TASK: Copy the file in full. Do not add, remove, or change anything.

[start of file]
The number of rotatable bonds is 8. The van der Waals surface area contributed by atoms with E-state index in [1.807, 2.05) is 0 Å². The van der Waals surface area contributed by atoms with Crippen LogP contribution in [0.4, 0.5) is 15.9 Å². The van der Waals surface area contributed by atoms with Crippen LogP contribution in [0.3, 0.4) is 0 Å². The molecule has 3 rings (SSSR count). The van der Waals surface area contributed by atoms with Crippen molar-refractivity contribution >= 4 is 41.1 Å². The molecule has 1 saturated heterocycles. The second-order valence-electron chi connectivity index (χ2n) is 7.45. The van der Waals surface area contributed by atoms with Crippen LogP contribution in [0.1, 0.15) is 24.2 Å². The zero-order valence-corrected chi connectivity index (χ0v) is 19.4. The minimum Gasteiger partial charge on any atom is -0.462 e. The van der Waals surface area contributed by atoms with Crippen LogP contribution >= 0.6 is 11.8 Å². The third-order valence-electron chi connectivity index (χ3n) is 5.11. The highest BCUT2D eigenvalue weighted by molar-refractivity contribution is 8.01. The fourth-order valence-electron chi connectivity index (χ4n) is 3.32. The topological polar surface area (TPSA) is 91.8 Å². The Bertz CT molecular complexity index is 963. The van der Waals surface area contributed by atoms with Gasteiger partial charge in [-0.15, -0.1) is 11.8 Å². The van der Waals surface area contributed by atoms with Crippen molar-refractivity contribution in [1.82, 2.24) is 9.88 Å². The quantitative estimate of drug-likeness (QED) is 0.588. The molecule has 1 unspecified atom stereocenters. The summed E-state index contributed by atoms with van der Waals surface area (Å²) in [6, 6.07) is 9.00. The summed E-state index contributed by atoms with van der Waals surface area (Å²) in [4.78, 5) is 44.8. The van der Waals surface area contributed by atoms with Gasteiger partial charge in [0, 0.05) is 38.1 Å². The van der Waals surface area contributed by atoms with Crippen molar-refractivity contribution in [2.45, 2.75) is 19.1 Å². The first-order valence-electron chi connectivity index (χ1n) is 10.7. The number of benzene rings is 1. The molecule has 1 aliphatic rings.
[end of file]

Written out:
The number of rotatable bonds is 8. The van der Waals surface area contributed by atoms with E-state index in [1.807, 2.05) is 0 Å². The van der Waals surface area contributed by atoms with Crippen LogP contribution in [0.4, 0.5) is 15.9 Å². The van der Waals surface area contributed by atoms with Crippen LogP contribution in [0.3, 0.4) is 0 Å². The molecule has 3 rings (SSSR count). The van der Waals surface area contributed by atoms with Crippen molar-refractivity contribution >= 4 is 41.1 Å². The molecule has 1 saturated heterocycles. The second-order valence-electron chi connectivity index (χ2n) is 7.45. The van der Waals surface area contributed by atoms with Crippen LogP contribution in [0.1, 0.15) is 24.2 Å². The zero-order valence-corrected chi connectivity index (χ0v) is 19.4. The minimum Gasteiger partial charge on any atom is -0.462 e. The van der Waals surface area contributed by atoms with Crippen LogP contribution >= 0.6 is 11.8 Å². The third-order valence-electron chi connectivity index (χ3n) is 5.11. The highest BCUT2D eigenvalue weighted by molar-refractivity contribution is 8.01. The fourth-order valence-electron chi connectivity index (χ4n) is 3.32. The topological polar surface area (TPSA) is 91.8 Å². The Bertz CT molecular complexity index is 963. The van der Waals surface area contributed by atoms with Gasteiger partial charge in [-0.15, -0.1) is 11.8 Å². The van der Waals surface area contributed by atoms with Crippen molar-refractivity contribution in [1.82, 2.24) is 9.88 Å². The quantitative estimate of drug-likeness (QED) is 0.588. The molecule has 1 unspecified atom stereocenters. The summed E-state index contributed by atoms with van der Waals surface area (Å²) in [6, 6.07) is 9.00. The summed E-state index contributed by atoms with van der Waals surface area (Å²) in [4.78, 5) is 44.8. The van der Waals surface area contributed by atoms with Gasteiger partial charge in [0, 0.05) is 38.1 Å². The van der Waals surface area contributed by atoms with Crippen molar-refractivity contribution in [2.45, 2.75) is 19.1 Å². The first-order valence-electron chi connectivity index (χ1n) is 10.7. The number of benzene rings is 1. The molecule has 1 aliphatic rings.